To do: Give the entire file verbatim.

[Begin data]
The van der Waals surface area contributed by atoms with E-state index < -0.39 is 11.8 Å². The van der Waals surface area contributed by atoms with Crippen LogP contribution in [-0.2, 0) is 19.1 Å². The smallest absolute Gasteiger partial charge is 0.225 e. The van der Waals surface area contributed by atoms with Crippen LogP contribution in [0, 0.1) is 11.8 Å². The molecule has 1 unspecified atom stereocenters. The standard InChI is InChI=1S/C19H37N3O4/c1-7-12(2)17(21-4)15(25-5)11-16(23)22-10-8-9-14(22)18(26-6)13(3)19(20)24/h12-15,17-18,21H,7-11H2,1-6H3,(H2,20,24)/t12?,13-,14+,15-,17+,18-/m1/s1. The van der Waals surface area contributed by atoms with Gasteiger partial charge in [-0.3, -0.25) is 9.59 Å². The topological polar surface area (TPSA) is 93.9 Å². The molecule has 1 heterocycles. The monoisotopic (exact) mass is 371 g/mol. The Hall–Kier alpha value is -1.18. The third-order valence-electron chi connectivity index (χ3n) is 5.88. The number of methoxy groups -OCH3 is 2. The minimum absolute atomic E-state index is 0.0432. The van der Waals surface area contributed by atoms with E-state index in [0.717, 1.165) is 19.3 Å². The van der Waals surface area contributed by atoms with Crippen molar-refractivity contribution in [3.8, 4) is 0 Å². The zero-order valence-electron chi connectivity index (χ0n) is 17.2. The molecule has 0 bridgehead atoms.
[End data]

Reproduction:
The van der Waals surface area contributed by atoms with E-state index < -0.39 is 11.8 Å². The van der Waals surface area contributed by atoms with Crippen LogP contribution in [-0.2, 0) is 19.1 Å². The smallest absolute Gasteiger partial charge is 0.225 e. The van der Waals surface area contributed by atoms with Crippen LogP contribution in [0, 0.1) is 11.8 Å². The molecule has 1 unspecified atom stereocenters. The standard InChI is InChI=1S/C19H37N3O4/c1-7-12(2)17(21-4)15(25-5)11-16(23)22-10-8-9-14(22)18(26-6)13(3)19(20)24/h12-15,17-18,21H,7-11H2,1-6H3,(H2,20,24)/t12?,13-,14+,15-,17+,18-/m1/s1. The van der Waals surface area contributed by atoms with Gasteiger partial charge in [-0.3, -0.25) is 9.59 Å². The topological polar surface area (TPSA) is 93.9 Å². The molecule has 1 heterocycles. The monoisotopic (exact) mass is 371 g/mol. The Hall–Kier alpha value is -1.18. The third-order valence-electron chi connectivity index (χ3n) is 5.88. The number of methoxy groups -OCH3 is 2. The minimum absolute atomic E-state index is 0.0432. The van der Waals surface area contributed by atoms with E-state index in [0.717, 1.165) is 19.3 Å². The van der Waals surface area contributed by atoms with Crippen molar-refractivity contribution in [3.8, 4) is 0 Å². The zero-order valence-electron chi connectivity index (χ0n) is 17.2. The molecule has 0 bridgehead atoms.